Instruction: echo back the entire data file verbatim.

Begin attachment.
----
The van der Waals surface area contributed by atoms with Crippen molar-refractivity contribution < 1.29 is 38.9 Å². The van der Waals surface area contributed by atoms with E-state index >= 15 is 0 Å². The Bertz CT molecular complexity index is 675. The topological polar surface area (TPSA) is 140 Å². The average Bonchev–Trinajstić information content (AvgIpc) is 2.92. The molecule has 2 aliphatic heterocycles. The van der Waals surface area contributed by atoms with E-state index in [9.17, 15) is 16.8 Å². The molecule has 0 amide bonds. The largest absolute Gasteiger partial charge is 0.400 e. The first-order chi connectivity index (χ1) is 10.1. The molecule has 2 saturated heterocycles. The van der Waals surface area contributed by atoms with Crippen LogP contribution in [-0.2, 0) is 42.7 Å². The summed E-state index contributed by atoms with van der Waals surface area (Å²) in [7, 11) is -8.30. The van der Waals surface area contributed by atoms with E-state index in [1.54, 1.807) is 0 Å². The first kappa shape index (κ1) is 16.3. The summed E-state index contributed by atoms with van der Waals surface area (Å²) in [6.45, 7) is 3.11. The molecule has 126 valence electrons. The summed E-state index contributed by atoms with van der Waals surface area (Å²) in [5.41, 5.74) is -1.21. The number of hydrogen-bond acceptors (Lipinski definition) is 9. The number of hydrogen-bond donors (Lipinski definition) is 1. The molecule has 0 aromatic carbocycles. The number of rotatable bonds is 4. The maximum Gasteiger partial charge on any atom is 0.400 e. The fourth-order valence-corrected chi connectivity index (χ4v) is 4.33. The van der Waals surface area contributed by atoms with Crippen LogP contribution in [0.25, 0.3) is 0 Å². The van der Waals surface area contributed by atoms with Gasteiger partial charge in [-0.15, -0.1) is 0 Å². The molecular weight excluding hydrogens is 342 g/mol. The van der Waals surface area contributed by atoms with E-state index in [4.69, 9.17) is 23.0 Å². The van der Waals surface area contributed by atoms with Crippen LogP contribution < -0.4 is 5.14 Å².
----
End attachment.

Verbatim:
The van der Waals surface area contributed by atoms with Crippen molar-refractivity contribution < 1.29 is 38.9 Å². The van der Waals surface area contributed by atoms with E-state index >= 15 is 0 Å². The Bertz CT molecular complexity index is 675. The topological polar surface area (TPSA) is 140 Å². The average Bonchev–Trinajstić information content (AvgIpc) is 2.92. The molecule has 2 aliphatic heterocycles. The van der Waals surface area contributed by atoms with E-state index in [9.17, 15) is 16.8 Å². The molecule has 0 amide bonds. The largest absolute Gasteiger partial charge is 0.400 e. The first-order chi connectivity index (χ1) is 10.1. The molecule has 2 saturated heterocycles. The van der Waals surface area contributed by atoms with Crippen LogP contribution in [-0.2, 0) is 42.7 Å². The summed E-state index contributed by atoms with van der Waals surface area (Å²) in [7, 11) is -8.30. The van der Waals surface area contributed by atoms with E-state index in [1.54, 1.807) is 0 Å². The first kappa shape index (κ1) is 16.3. The summed E-state index contributed by atoms with van der Waals surface area (Å²) in [6.45, 7) is 3.11. The molecule has 126 valence electrons. The summed E-state index contributed by atoms with van der Waals surface area (Å²) in [5.41, 5.74) is -1.21. The number of hydrogen-bond acceptors (Lipinski definition) is 9. The number of hydrogen-bond donors (Lipinski definition) is 1. The molecule has 0 aromatic carbocycles. The number of rotatable bonds is 4. The maximum Gasteiger partial charge on any atom is 0.400 e. The fourth-order valence-corrected chi connectivity index (χ4v) is 4.33. The van der Waals surface area contributed by atoms with Crippen LogP contribution in [0.25, 0.3) is 0 Å². The van der Waals surface area contributed by atoms with Gasteiger partial charge in [-0.15, -0.1) is 0 Å². The molecular weight excluding hydrogens is 342 g/mol. The van der Waals surface area contributed by atoms with E-state index in [4.69, 9.17) is 23.0 Å². The van der Waals surface area contributed by atoms with Crippen LogP contribution < -0.4 is 5.14 Å².